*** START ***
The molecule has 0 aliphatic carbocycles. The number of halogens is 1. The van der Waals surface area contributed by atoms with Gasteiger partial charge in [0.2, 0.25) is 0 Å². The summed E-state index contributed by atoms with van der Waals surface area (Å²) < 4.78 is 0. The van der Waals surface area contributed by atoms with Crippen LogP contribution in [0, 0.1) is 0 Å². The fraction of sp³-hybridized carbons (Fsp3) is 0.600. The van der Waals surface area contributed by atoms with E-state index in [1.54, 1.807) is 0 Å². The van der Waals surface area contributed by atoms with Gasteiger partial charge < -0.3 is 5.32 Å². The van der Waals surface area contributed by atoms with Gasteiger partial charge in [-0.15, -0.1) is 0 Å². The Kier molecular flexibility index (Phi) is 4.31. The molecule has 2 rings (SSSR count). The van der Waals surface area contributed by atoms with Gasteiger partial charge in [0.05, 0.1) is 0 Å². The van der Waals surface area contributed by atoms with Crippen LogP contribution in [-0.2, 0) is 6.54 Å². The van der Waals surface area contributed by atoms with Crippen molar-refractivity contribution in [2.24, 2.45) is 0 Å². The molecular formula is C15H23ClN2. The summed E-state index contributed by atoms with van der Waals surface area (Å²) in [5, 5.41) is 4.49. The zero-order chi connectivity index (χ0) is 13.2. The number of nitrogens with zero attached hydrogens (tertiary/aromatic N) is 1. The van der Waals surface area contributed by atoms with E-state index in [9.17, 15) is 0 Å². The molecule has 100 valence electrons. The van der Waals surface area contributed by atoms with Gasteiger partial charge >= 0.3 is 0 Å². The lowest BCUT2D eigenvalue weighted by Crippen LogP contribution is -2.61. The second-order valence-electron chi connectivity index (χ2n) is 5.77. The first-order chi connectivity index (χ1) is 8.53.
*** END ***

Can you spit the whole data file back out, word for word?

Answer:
The molecule has 0 aliphatic carbocycles. The number of halogens is 1. The van der Waals surface area contributed by atoms with Gasteiger partial charge in [0.2, 0.25) is 0 Å². The summed E-state index contributed by atoms with van der Waals surface area (Å²) < 4.78 is 0. The van der Waals surface area contributed by atoms with Crippen LogP contribution in [0, 0.1) is 0 Å². The fraction of sp³-hybridized carbons (Fsp3) is 0.600. The van der Waals surface area contributed by atoms with E-state index in [1.54, 1.807) is 0 Å². The van der Waals surface area contributed by atoms with Gasteiger partial charge < -0.3 is 5.32 Å². The van der Waals surface area contributed by atoms with Gasteiger partial charge in [-0.15, -0.1) is 0 Å². The Kier molecular flexibility index (Phi) is 4.31. The molecule has 2 rings (SSSR count). The van der Waals surface area contributed by atoms with Gasteiger partial charge in [0.05, 0.1) is 0 Å². The van der Waals surface area contributed by atoms with Crippen LogP contribution in [-0.2, 0) is 6.54 Å². The van der Waals surface area contributed by atoms with Crippen molar-refractivity contribution in [2.24, 2.45) is 0 Å². The molecular formula is C15H23ClN2. The summed E-state index contributed by atoms with van der Waals surface area (Å²) in [5, 5.41) is 4.49. The zero-order chi connectivity index (χ0) is 13.2. The number of nitrogens with zero attached hydrogens (tertiary/aromatic N) is 1. The van der Waals surface area contributed by atoms with E-state index in [9.17, 15) is 0 Å². The molecule has 100 valence electrons. The van der Waals surface area contributed by atoms with Gasteiger partial charge >= 0.3 is 0 Å². The lowest BCUT2D eigenvalue weighted by Crippen LogP contribution is -2.61. The second-order valence-electron chi connectivity index (χ2n) is 5.77. The first-order chi connectivity index (χ1) is 8.53.